Posted by: rcottrill | November 26, 2014

What Will You Do with Jesus?

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Words: Albert Benjamin Simpson (b. Dec. 15, 1843; d. Oct. 29, 1919)
Music: Mary L. Stocks (no further information)

Links:
Wordwise Hymns (Albert Simpson)
The Cyber Hymnal
Hymnary.org (none)

Note: This thoughtful hymn was published in 1891. (Surprisingly, Hymnary.org does not have it.) It seems to be little known in some circles, though a number of hymnals from the latter half of the twentieth century and beyond include it (e.g. Favorite Hymns of Praise (1967), Great Hymns of the Faith (1968), The New Church Hymnal (1976),  Praise–Our Songs and Hymns (1979), Living Hymns (2009), and Rejoice Hymns (2011), to name a few). As expected, it’s found in Hymns of the Christian Life (1962), the Christian and Missionary Alliance hymn book, since it was written by founder, Albert Simpson.

There is a brief biographical note on Pastor Simpson in the Wordwise Hymns link, but an extensive one on the Cyber Hymnal (over 1700 words), along with a list of more than two dozen of his hymns. Several of these have become popular beyond his own denomination.

There are a number of classic paintings depicting the time when the Lord Jesus stood before Pilate, after His arrest in Gethsemane. One of them, created in 1871 by Antonio Ciseri, pictures Jesus and Pilate standing on a balcony, looking over a parapet at the assembled multitude below. Christ, with a crown of thorns on His head, gazes out upon them. And Pilate, though looking at the crowd, has his hand extended in the Lord’s direction, as if speaking the words in John 19:5, “Behold the Man!”

Pontius Pilatus served as prefect of Judea, by the appointment of the Roman government, for ten years (AD 26-36). It was a difficult balancing act, to represent the iron fist of Rome, yet accede to the Jewish culture sufficiently to keep the peace. When the Jewish Sanhedrin brought Jesus before him, Pilate was faced with a most unwelcome dilemma.

If Christ was a revolutionary who threatened to lead a military uprising against his government, that was one thing. But everything he had heard suggested that the Lord was a teacher whose concern was more with the moral and spiritual state of the people. In an interview, Pilate asked pointedly, “Are you the King of the Jews?” (Jn. 18:33), and the Lord answered that He was indeed a king (vs. 37), but He said, “My kingdom is not of this world” (vs. 36).

The latter statement has sometimes been misunderstood. Christ was not saying that His kingdom had nothing to do with people on earth. More precisely, His statement means, “My kingship is not of human origin, my authority doesn’t arise from military might, nor is it based on some earthly political system.” And Pilate concluded that Jesus was no threat to Rome, that He was innocent of any wrongdoing, and that the charges against Him were bogus.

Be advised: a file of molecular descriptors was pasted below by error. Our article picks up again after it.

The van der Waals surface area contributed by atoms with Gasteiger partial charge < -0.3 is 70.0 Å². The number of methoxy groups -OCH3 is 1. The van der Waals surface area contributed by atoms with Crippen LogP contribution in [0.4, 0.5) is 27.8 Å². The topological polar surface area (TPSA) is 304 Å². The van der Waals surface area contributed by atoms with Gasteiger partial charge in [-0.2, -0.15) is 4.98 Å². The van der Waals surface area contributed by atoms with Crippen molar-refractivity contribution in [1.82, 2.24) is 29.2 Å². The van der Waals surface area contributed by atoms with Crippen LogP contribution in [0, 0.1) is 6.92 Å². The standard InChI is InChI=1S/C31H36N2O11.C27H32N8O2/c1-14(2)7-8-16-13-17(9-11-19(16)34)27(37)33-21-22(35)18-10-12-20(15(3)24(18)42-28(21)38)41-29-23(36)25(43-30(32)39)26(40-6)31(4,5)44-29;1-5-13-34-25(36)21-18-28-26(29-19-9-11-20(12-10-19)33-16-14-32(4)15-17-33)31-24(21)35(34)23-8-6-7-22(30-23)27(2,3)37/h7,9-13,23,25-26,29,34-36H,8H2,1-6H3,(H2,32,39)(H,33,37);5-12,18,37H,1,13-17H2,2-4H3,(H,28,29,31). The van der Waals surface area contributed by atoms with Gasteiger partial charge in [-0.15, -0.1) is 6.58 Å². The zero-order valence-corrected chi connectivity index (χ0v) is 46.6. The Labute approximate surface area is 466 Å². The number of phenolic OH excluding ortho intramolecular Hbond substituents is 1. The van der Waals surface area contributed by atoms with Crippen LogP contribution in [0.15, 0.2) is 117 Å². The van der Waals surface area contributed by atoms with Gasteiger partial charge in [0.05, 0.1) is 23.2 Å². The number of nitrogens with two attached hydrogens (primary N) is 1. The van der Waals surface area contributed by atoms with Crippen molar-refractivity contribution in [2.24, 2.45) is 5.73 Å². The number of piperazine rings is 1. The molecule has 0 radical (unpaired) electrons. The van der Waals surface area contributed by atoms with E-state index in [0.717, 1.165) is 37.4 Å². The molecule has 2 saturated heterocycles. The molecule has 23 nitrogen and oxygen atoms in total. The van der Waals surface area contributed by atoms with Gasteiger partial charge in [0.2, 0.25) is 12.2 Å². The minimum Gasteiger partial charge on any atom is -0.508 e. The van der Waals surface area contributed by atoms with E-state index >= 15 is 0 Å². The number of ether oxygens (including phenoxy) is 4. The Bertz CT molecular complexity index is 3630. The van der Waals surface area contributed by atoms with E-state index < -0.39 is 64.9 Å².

Pilate told the Jews, “I find no fault with Him at all” (vs. 38), and he hoped to release Jesus. Thinking perhaps a beating would satisfy the crowd, he submitted Him to the cruel abuse of some Roman soldiers (Jn. 19:1-3), then brought Him once more before the people, in the scene described above. “Behold the Man….What then shall I do with Jesus who is called Christ?” (Jn. 19:5; Matt. 27:22). But the response was swift and definite, “Let Him be crucified!”

And like many politicians since, Pilate ignored what he knew to be right, and what his conscience was telling him, bowing to the will of the crowd. Better one unjust death than the political unrest of all Judea. At least, that’s what he thought. In an attempt to evade any responsibility, Pilate symbolically washed his hands, proclaiming, “I am innocent of the blood of this just Person,” then sent Christ off to be executed (Matt. 27:24, 26).

But, of course, our duty to do what’s right can’t be so easily shrugged off. And the question of dithering Pilate echoes down the centuries since. “What shall I do with Jesus?” Albert Benjamin Simpson produced a penetrating song based on that question.

1) Jesus is standing in Pilate’s hall,
Friendless, forsaken, betrayed by all;
Hearken! what meaneth the sudden call?
What will you do with Jesus?

What will you do with Jesus?
Neutral you cannot be;
Some day your heart will be asking,
“What will He do with me?”

Then the author brings Pilate’s question up to date. We today can be false or faithful to Christ (CH-2). We can try to evade the issue, or choose Him as our Saviour (CH-3). We can deny Him and sit among the Christ rejecters–or not (CH4). The final stanza expresses faith’s commitment.

CH-2) Jesus is standing on trial still,
You can be false to Him if you will,
You can be faithful through good or ill:
What will you do with Jesus?

CH-5) “Jesus, I give Thee my heart today!
Jesus, I’ll follow Thee all the way,
Gladly obeying Thee!” will you say:
“This I will do with Jesus!”

Questions:
1) What are some things that motivate people to reject Christ?

2) What are some reasons people are drawn to Christ and put their faith in Him?

Links:
Wordwise Hymns (Albert Simpson)
The Cyber Hymnal
Hymnary.org (none)


Responses

  1. What a blessing to attach spiritual and biblical truth to the great hymns of the faith. All churches should teach hymn history.

    • Amen to that! Thanks for the comment.


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